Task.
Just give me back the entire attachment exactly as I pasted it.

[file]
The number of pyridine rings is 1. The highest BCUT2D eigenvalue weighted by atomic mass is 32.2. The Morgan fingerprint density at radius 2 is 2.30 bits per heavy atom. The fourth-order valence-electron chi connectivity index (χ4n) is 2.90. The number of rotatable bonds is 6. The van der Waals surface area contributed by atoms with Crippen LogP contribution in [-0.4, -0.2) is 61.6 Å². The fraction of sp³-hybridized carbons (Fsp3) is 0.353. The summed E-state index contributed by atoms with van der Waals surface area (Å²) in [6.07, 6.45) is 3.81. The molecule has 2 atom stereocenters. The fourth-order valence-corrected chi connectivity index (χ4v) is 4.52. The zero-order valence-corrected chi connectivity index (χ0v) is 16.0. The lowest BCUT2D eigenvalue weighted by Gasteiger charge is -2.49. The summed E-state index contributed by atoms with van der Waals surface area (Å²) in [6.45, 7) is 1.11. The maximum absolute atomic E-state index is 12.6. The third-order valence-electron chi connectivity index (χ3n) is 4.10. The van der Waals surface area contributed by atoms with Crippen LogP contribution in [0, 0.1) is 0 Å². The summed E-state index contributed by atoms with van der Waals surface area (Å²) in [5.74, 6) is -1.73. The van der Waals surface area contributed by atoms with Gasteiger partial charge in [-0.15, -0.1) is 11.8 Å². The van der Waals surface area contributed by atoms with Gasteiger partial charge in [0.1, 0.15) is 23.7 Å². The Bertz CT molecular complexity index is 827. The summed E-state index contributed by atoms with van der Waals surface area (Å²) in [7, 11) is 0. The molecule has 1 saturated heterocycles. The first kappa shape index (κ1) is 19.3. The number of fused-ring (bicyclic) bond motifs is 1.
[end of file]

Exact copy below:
The number of pyridine rings is 1. The highest BCUT2D eigenvalue weighted by atomic mass is 32.2. The Morgan fingerprint density at radius 2 is 2.30 bits per heavy atom. The fourth-order valence-electron chi connectivity index (χ4n) is 2.90. The number of rotatable bonds is 6. The van der Waals surface area contributed by atoms with Crippen LogP contribution in [-0.4, -0.2) is 61.6 Å². The fraction of sp³-hybridized carbons (Fsp3) is 0.353. The summed E-state index contributed by atoms with van der Waals surface area (Å²) in [6.07, 6.45) is 3.81. The molecule has 2 atom stereocenters. The fourth-order valence-corrected chi connectivity index (χ4v) is 4.52. The zero-order valence-corrected chi connectivity index (χ0v) is 16.0. The lowest BCUT2D eigenvalue weighted by Gasteiger charge is -2.49. The summed E-state index contributed by atoms with van der Waals surface area (Å²) in [6.45, 7) is 1.11. The maximum absolute atomic E-state index is 12.6. The third-order valence-electron chi connectivity index (χ3n) is 4.10. The van der Waals surface area contributed by atoms with Crippen LogP contribution in [0, 0.1) is 0 Å². The summed E-state index contributed by atoms with van der Waals surface area (Å²) in [5.74, 6) is -1.73. The van der Waals surface area contributed by atoms with Gasteiger partial charge in [-0.15, -0.1) is 11.8 Å². The van der Waals surface area contributed by atoms with Gasteiger partial charge in [0.1, 0.15) is 23.7 Å². The Bertz CT molecular complexity index is 827. The summed E-state index contributed by atoms with van der Waals surface area (Å²) in [7, 11) is 0. The molecule has 1 saturated heterocycles. The first kappa shape index (κ1) is 19.3. The number of fused-ring (bicyclic) bond motifs is 1.